I wonder what you made of that story.
Many people find it a hard one to read. I don’t know how you picture Jesus.
To some, Jesus was a bit of a hippy. Long hair. Goatee beard. Watching butterflies flap around the field.
Charles Wesley wrote a hymn for children entitled “Gentle Jesus, Meek and Mild”. The hymn actually has moderately rich content. But for many people the title of that hymn sums up the Jesus they picture. Meek and mild.
For others, Jesus was the great welcomer. He’d always have had a smile on his face. If you met Jesus, he’d have treated you like there was nobody he’d rather see. Always open arms. Welcome!
For many people, the most important quality of Jesus was his love. He simply embraced people.
If any of those are in your mental picture of Jesus, then this story jars somewhat, which is why many people find it tricky.
Here comes a woman in desperate need. Her daughter is possessed by a demon, and suffering terribly. Jesus comes into contact with real, deep suffering. It’s not the person he meets who is suffering. The person he meets is a mother, in agony at the plight of her daughter. The person suffering is a little girl. How could Jesus not be moved at this? Surely if anyone deserved his help, here they were!
And yet Jesus first ignores, her, and then refuses her.
It gets worse. He’s not just dismissive. He appears to be downright rude. Verse 26: “It is not right to take the children’s bread and toss it to the dogs.” Did he just call her a “dog”? Did I hear that right? Gentle Jesus, meek and mild, sent away a distraught mother by calling her a dog. Really?
Well, yes and no.
Yes, this story may well challenge how we think of Jesus. It’s so easy to build up a mental picture of what he’s like. Even to the point where we then subconsciously shut out bits of the Bible because they don’t agree with what we just know Jesus to be. Never mind the fact that the Bible is telling you what he’s actually like.
It’s like when you finally meet someone you’ve only ever talked to on the phone, or online. Somehow they’d imagined you were taller than you actually are. Trouble is, it doesn’t really matter what they’d imagined: You’re there in front of them.
Here we have Jesus right in front of us. If this gives us a bit of a chance to recalibrate our mental picture of Jesus, then that’s a good thing.
But we also need to check we’ve understood this story correctly. We need to read the whole story, to see what’s really going on as Jesus meets this lady. We’ll actually find that Jesus is unbelievably kind to her.
So let’s start there, and have a closer look at what happens.
The Story: A Kind Jesus
Let’s see the kind Jesus that this story reveals.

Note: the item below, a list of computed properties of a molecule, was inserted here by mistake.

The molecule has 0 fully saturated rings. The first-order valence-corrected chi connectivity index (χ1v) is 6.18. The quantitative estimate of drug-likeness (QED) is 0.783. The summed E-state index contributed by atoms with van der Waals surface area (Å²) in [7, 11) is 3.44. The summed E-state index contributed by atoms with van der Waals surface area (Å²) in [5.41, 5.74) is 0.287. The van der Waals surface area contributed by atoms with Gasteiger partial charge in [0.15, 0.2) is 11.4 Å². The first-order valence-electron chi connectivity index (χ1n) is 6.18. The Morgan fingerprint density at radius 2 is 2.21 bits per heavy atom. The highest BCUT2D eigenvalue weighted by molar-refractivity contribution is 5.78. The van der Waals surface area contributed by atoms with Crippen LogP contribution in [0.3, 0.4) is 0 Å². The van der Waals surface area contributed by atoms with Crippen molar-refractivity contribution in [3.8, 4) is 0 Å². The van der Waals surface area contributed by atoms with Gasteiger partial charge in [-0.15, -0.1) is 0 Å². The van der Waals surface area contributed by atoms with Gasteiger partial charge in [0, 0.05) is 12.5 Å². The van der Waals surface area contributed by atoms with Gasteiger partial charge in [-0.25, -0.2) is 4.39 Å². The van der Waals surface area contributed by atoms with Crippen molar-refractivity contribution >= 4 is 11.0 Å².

If you were here on either of the past two weeks, you may remember me saying that this whole chapter is about Jesus not just coming for the people of Israel. People who are not of the Jewish race, we call Gentiles. Jesus came for Gentiles, too, not just Jews.
Verse 21 opens our story. Jesus withdraws. He’s now not in Judea. He’s not even in Galilee. He’s in the district of Tyre and Sidon, even further to the north. In Jewish thinking, he’s dropped off the map. He’s done this quite deliberately, to get away from the crowds for a bit.
He doesn’t particularly seek contact with the locals. He’s having a bit of downtime. But one woman hears that he’s come and she tracks him down.
Matthew uses an odd word to describe her. Verse 22: She’s “a Canaanite woman”. By this point, there were no Canaanites.
Imagine the newspapers report on the visit to Britain of someone famous. They talk about how that person spent deliberate time talking to one individual. The person they were talking to is referred to as an Anglo-Saxon. They’d be making a point. I’m not sure what point, but it’s odd language. We don’t have Saxons today. Even more odd would be if they called the person a Viking.
This woman was a Canaanite. It’s a label that’s over a thousand years out of date. But back in the day, the Canaanites were the foreign enemies of God’s people Israel. We’re quite deliberately being told that she was a foreigner. Not a Jew. A Gentile.
She brings her request. She’s desperate. Crying out: “Lord, Son of David, have mercy on me!”
But there’s a problem She’s a Gentile, yes, but Jesus is the Jewish Messiah.
This comes out in verse 24. The disciples just want Jesus to give her what she wants so she stops pestering them. But here comes Jesus answer, verse 24: “I was sent only to the lost sheep of Israel.”
You see the problem? Jesus was a man on a mission. But it’s not his mission. He was sent to this earth. We get a little glimpse into the life of the Trinity. God the Father, and his Son the Lord Jesus, are not the same person. One God, not three. But the Father sent Jesus into the world, and he sent him to go to his people who were lost and needed to be rescued.
You’re driving to Bristol to visit a friend. Your next door neighbour also has a friend in Bristol. Their friend has just had a baby. You agree to drop in on their friend, to deliver a cake and a small present. As you drive down the M4, you think to yourself how tasty that cake looks. Surely it wouldn’t hurt for you and your friend to have the cake, and you just take the present round to your neighbour’s friends with the new baby?!